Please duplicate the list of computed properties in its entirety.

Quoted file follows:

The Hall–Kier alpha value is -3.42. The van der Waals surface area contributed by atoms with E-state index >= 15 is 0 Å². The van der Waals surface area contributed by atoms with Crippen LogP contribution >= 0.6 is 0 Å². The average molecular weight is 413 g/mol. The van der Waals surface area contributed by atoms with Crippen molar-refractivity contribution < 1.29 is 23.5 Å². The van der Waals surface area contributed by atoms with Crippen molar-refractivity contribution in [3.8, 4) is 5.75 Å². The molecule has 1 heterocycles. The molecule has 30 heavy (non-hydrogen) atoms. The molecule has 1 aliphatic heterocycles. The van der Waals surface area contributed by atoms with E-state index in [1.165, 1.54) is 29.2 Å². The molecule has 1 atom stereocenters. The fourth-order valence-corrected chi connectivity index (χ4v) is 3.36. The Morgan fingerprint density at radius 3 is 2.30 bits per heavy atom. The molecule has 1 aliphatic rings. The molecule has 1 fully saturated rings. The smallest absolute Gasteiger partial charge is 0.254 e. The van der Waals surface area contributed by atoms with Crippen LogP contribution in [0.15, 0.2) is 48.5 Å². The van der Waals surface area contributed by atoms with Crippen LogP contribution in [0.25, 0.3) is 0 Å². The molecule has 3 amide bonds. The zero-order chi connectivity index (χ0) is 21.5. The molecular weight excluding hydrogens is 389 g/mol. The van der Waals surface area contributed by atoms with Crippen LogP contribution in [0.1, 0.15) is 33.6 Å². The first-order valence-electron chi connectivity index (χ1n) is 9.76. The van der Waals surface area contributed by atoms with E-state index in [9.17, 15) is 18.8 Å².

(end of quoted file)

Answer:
The Hall–Kier alpha value is -3.42. The van der Waals surface area contributed by atoms with E-state index >= 15 is 0 Å². The van der Waals surface area contributed by atoms with Crippen LogP contribution >= 0.6 is 0 Å². The average molecular weight is 413 g/mol. The van der Waals surface area contributed by atoms with Crippen molar-refractivity contribution < 1.29 is 23.5 Å². The van der Waals surface area contributed by atoms with Crippen molar-refractivity contribution in [3.8, 4) is 5.75 Å². The molecule has 1 heterocycles. The molecule has 30 heavy (non-hydrogen) atoms. The molecule has 1 aliphatic heterocycles. The van der Waals surface area contributed by atoms with E-state index in [1.165, 1.54) is 29.2 Å². The molecule has 1 atom stereocenters. The fourth-order valence-corrected chi connectivity index (χ4v) is 3.36. The Morgan fingerprint density at radius 3 is 2.30 bits per heavy atom. The molecule has 1 aliphatic rings. The molecule has 1 fully saturated rings. The smallest absolute Gasteiger partial charge is 0.254 e. The van der Waals surface area contributed by atoms with Crippen LogP contribution in [0.15, 0.2) is 48.5 Å². The van der Waals surface area contributed by atoms with Crippen LogP contribution in [0.25, 0.3) is 0 Å². The molecule has 3 amide bonds. The zero-order chi connectivity index (χ0) is 21.5. The molecular weight excluding hydrogens is 389 g/mol. The van der Waals surface area contributed by atoms with Crippen LogP contribution in [0.1, 0.15) is 33.6 Å². The first-order valence-electron chi connectivity index (χ1n) is 9.76. The van der Waals surface area contributed by atoms with E-state index in [9.17, 15) is 18.8 Å².